I’m not good at self-discipline, obviously, because I haven’t managed to cut my top books of the year down to ten. This is always my intention, but I have failed – and so I have a Top 15. Obviously I could just have listed the top ten on this list, but I didn’t want to ignore the others…
As always, I don’t include re-reads in my list, or more than one book by each author. So some wonderful books (like Henrietta’s War) are missing, because I preferred other books by the author. And I was a little surprised to see that no male authors made the list – at least six were quite close.
Do put a link in the comments to your own Top Books of the year, or if you don’t have a blog, feel free to list your favourite books in the comments.
15. Life and Death of Harriett Frean (1922) – May Sinclair
A short Virago Modern Classic about the life of Harriett, touching most often on themes of spinsterhood and moral choices. More here…
14. Oxford (1965) – Jan Morris
Our Vicar gave me this book about the history of Oxford back in 2004, and I’ve finally read it – though still not got around to writing about it on here. In turns bizarre, affectionate, unlikely, and (being from the 60s) often a historical piece itself, the book is endlessly interesting and characterful.
13. Love’s Shadow (1908) – Ada Leverson
The best thing to happen in publishing this year, in my opinion, was Bloomsbury’s set of reprints, The Bloomsbury Group. This hilarious, wry novel from one of Oscar Wilde’s pals was a wonderful find on their behalf. More here…
12. Straw Without Bricks (1937) – EM Delafield
Also published as The Provincial Lady in Russia, this book is in fact non-fiction about EMD’s time in Soviet Russia – very much split into two halves, and a bit confusing – some very funny, some very serious. More here…
11. Manservant & Maidservant (1947) – Ivy Compton-Burnett
Of the three ICB novels I’ve read this year, this was my favourite – I don’t know how she controls dialogue and characters so excellently, and though the density of her writing means I have to ration her books a bit, she’s becoming one of my favourite writers. More here…
10. The Enchanted April (1922) – Elizabeth von Arnim
One of those novels I’ve had on my shelves for years, and finally read. Manages to be delightful and optomistic without being saccharine – a really lovely book. More here…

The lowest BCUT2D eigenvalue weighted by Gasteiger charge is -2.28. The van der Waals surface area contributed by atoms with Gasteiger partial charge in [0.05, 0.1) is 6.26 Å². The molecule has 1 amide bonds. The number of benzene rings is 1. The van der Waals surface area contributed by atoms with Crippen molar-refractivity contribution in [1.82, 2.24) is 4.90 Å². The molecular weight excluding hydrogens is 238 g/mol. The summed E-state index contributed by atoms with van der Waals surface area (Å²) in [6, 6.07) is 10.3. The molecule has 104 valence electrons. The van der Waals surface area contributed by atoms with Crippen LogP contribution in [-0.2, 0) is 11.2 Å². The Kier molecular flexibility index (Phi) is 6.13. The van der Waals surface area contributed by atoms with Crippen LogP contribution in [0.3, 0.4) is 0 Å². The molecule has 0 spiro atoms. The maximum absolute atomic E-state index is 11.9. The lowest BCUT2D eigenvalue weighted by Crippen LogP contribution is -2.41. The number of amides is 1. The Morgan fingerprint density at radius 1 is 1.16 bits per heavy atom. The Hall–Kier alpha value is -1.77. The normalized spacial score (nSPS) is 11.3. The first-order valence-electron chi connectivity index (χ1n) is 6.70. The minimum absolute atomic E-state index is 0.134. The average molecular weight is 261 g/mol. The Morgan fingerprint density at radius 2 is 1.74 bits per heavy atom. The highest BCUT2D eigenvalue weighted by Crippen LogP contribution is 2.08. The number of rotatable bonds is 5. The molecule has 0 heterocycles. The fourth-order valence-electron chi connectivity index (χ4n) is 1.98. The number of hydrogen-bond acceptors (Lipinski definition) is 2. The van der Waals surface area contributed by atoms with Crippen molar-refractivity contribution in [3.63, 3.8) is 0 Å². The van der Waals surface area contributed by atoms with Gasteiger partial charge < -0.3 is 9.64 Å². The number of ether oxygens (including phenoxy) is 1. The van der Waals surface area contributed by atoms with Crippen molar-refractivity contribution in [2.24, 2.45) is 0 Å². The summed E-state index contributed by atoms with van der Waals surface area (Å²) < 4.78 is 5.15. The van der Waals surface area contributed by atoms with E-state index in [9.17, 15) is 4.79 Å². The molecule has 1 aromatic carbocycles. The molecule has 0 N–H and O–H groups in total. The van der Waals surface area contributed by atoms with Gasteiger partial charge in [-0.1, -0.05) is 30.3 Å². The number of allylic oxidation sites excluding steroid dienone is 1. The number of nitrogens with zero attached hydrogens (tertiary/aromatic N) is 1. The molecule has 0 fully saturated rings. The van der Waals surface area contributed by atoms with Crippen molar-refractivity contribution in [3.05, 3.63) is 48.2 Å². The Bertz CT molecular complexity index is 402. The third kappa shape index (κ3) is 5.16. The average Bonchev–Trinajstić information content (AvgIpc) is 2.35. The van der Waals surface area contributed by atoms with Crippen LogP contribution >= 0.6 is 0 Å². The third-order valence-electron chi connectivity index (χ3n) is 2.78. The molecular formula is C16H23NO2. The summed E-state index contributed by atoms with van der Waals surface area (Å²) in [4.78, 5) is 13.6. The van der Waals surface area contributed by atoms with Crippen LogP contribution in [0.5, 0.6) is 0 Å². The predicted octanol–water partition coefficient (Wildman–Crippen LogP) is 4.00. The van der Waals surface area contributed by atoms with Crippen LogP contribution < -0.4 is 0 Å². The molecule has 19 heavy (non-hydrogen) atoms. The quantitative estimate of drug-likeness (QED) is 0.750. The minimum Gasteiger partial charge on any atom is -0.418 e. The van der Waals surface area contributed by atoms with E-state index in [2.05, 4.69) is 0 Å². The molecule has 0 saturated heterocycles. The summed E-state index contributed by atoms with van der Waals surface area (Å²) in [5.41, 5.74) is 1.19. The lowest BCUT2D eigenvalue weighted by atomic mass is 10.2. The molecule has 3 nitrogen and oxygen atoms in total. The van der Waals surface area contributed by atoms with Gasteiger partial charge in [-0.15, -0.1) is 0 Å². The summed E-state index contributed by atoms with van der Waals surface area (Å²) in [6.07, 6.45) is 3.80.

9. Lolly Willowes (1926) – Sylvia Townsend Warner
An excellently written novel which begins with showing the plight of a spinster in her brother’s home, but turns around when she moves to the countryside and becomes a witch… More here…
8. The Return of the Soldier (1918) – Rebecca West
Brief but very striking, the best of the many books I read for various book groups this year (and the only one to make my top 15, in fact). An excellent look at shell-shock, as well as a biased narrator, and class wars. Bafflingly, I don’t seem to have blogged about it – I’ll try to do so at some point in 2010.
7. Say Please (1949) – Virginia Graham
A very amusing faux-etiquette guide, with excellent illustrations by Osbert Lancester. More here…
6. The Runaway (1872) – Elizabeth Anna Hart
I read ten Persephone Books titles this year, and this is the first of two to make my top 15 – a charming and unusual children’s story, with Gwen Raverat’s beautiful accompanying woodcuts from the 1936 edition. More here…
5. The True Deceiver (1982) – Tove Jansson
One of my favourite writers, I wait eagerly for Thomas Teal to translate more of her atmospheric, wintery, stark novels and stories. More here…
4. Cheerful Weather For The Wedding (1932) – Julia Strachey
The other Persephone title – short but hilarious and memorable – though this tale of the problems and characters surrounding a wedding day has rather divided the blogosphere. More here…
3. The Heir (1922) – Vita Sackville-West
Short books are doing well… A man becomes, unexpectedly, the heir of a rambling house Blackboys. This novella charts his growing love for the place, and was so good that I read it twice this year. Hesperus’ beautiful edition didn’t hurt either. More here…
2. Economy Must Be Our Watchword (1932) – Joyce Dennys
I hadn’t heard of Joyce Dennys before the Bloomsbury Group reprinted her fictional war diaries, Henrietta’s War – but it was this gem, of a foolish, selfish and utterly un-self-aware woman trying to do war work which was my favourite Dennys book this year. I haven’t blogged about it because it’s impossible to find… for the moment… A little bit more here….
1. Howards End is on the Landing (2009) – Susan Hill
Not often does a book win me over so completely – Susan Hill’s non-fiction book about her year of reading from home is a beautiful paean to books. Whether or not you agree with her opinions, it would be hard not to fall for a book as delightfully bookish as this one. More here… This also marks the fourth year in a row where a non-fiction book has been my favourite read – quite surprising, given how much novels outweigh non-fiction in my reading… perhaps 2010 will be the year of non-fiction for me?
That list again, for clearer reading – and don’t forget to link to your own lists.
15. Life and Death of Harriett Frean – May Sinclair
14. Oxford – Jan Morris
13. Love’s Shadow – Ada Leverson
12. Straw Without Bricks – EM Delafield
11. Manservant & Maidservant – Ivy Compton-Burnett
10. The Enchanted April – Elizabeth von Arnim
9. Lolly Willowes – Sylvia Townsend Warner
8. The Return of the Soldier – Rebecca West
7. Say Please – Virginia Graham
6. The Runaway – Elizabeth Anna Hart
5. The True Deceiver – Tove Jansson
4. Cheerful Weather For The Wedding – Julia Strachey
3. The Heir – Vita Sackville-West
2. Economy Must Be Our Watchword – Joyce Dennys
1. Howards End is on the Landing – Susan Hill